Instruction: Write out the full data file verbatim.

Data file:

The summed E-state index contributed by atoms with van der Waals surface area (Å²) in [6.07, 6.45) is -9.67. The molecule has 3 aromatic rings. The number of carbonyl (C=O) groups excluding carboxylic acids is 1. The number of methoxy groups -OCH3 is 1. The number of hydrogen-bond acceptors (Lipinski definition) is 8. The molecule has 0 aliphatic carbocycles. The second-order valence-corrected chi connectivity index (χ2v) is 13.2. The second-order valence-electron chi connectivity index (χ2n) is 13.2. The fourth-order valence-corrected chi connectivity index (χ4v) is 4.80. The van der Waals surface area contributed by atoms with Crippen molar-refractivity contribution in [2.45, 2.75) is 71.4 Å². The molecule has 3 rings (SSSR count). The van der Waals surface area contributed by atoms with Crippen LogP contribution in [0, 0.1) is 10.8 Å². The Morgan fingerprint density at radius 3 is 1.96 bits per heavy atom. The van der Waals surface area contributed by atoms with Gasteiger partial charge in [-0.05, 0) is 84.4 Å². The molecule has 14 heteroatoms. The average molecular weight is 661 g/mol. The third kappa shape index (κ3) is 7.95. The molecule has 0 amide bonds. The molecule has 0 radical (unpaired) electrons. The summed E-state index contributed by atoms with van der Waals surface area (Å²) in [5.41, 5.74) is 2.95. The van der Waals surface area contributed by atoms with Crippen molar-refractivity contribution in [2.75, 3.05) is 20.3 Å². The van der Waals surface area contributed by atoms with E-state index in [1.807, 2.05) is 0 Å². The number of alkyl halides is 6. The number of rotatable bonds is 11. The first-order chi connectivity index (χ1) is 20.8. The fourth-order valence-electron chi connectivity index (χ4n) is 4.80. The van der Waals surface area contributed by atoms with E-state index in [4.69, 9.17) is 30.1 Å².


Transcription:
The summed E-state index contributed by atoms with van der Waals surface area (Å²) in [6.07, 6.45) is -9.67. The molecule has 3 aromatic rings. The number of carbonyl (C=O) groups excluding carboxylic acids is 1. The number of methoxy groups -OCH3 is 1. The number of hydrogen-bond acceptors (Lipinski definition) is 8. The molecule has 0 aliphatic carbocycles. The second-order valence-corrected chi connectivity index (χ2v) is 13.2. The second-order valence-electron chi connectivity index (χ2n) is 13.2. The fourth-order valence-corrected chi connectivity index (χ4v) is 4.80. The van der Waals surface area contributed by atoms with Crippen molar-refractivity contribution in [2.45, 2.75) is 71.4 Å². The molecule has 3 rings (SSSR count). The van der Waals surface area contributed by atoms with Crippen LogP contribution in [0, 0.1) is 10.8 Å². The Morgan fingerprint density at radius 3 is 1.96 bits per heavy atom. The van der Waals surface area contributed by atoms with Gasteiger partial charge in [-0.05, 0) is 84.4 Å². The molecule has 14 heteroatoms. The average molecular weight is 661 g/mol. The third kappa shape index (κ3) is 7.95. The molecule has 0 amide bonds. The molecule has 0 radical (unpaired) electrons. The summed E-state index contributed by atoms with van der Waals surface area (Å²) in [5.41, 5.74) is 2.95. The van der Waals surface area contributed by atoms with Crippen molar-refractivity contribution in [2.75, 3.05) is 20.3 Å². The van der Waals surface area contributed by atoms with E-state index in [1.807, 2.05) is 0 Å². The number of alkyl halides is 6. The number of rotatable bonds is 11. The first-order chi connectivity index (χ1) is 20.8. The fourth-order valence-electron chi connectivity index (χ4n) is 4.80. The van der Waals surface area contributed by atoms with E-state index in [4.69, 9.17) is 30.1 Å².